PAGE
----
If you're using impersonation, you can skip this step entirely and go straight to configuring RBAC. Otherwise, the last step is to integrate OpenUnison and your cluster. Assuming you let the OpenUnison operator generate certificates for you, you'll need to retrieve it and copy it to each of your API servers:
How you distribute this file will depend on how you deployed Kubernetes. Next, get the API server configuration flags from a ConfigMap generated for you:
Again, how you apply these flags will be dependent on your deployment tool for your cluster. Once run, you should be able to login to OpenUnison, click on the dashboard, and see numerous error messages that say your user is not authorized to access various resources. This is because the API server recognizes who you are, but you haven't been authorized via RBAC. The next section will complete that process.
Finally, with everything configured, the last step is to create RBAC policies and bindings. Since we've translated AzureAD's group ids into names, this becomes pretty easy. Create a group and create a binding! For instance, to make all members of the k8s-administrator group from AzureAD cluster admins, create the binding:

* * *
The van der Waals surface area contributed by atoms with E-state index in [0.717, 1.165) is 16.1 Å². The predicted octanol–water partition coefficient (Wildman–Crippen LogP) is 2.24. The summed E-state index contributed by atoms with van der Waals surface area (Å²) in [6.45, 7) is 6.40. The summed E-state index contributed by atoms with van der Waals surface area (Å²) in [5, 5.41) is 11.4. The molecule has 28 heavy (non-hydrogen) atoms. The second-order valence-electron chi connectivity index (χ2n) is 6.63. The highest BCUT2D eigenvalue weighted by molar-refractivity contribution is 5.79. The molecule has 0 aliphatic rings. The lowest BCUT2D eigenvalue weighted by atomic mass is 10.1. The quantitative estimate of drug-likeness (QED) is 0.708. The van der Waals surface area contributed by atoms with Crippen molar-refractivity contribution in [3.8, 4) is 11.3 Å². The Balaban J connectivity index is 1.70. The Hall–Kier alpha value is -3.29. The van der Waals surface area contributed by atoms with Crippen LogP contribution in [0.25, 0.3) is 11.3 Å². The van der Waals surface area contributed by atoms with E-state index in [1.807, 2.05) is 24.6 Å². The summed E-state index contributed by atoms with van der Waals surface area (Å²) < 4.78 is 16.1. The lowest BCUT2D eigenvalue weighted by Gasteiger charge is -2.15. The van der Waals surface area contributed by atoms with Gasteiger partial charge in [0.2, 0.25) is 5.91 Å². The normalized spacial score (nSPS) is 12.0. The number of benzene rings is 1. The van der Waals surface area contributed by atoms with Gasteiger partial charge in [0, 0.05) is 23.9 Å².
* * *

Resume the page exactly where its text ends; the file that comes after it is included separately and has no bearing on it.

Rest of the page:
Go back to the dashboard and you'll see the error messages are gone and you can now access the entire cluster. Now you can design RBAC policies based on your needs using AzureAD group names.
You've completed your integration of AzureAD and Kubernetes, so now what? Beyond using your cluster, you can integrate additional applications into OpenUnison. This creates a developer portal giving your users secure access to all of their cluster applications without having to create additional AzureAD application registrations. If you're interested in learning the details of how Kubernetes authentication works, you can get the authentication chapter from Kubernetes: An Enterprise Guide (link to github) for free without any registration. You can also move on to Namespace as a Service to provide self service access to your clusters. Finally, follow me on twitter at mlbiam and tremolosecurity!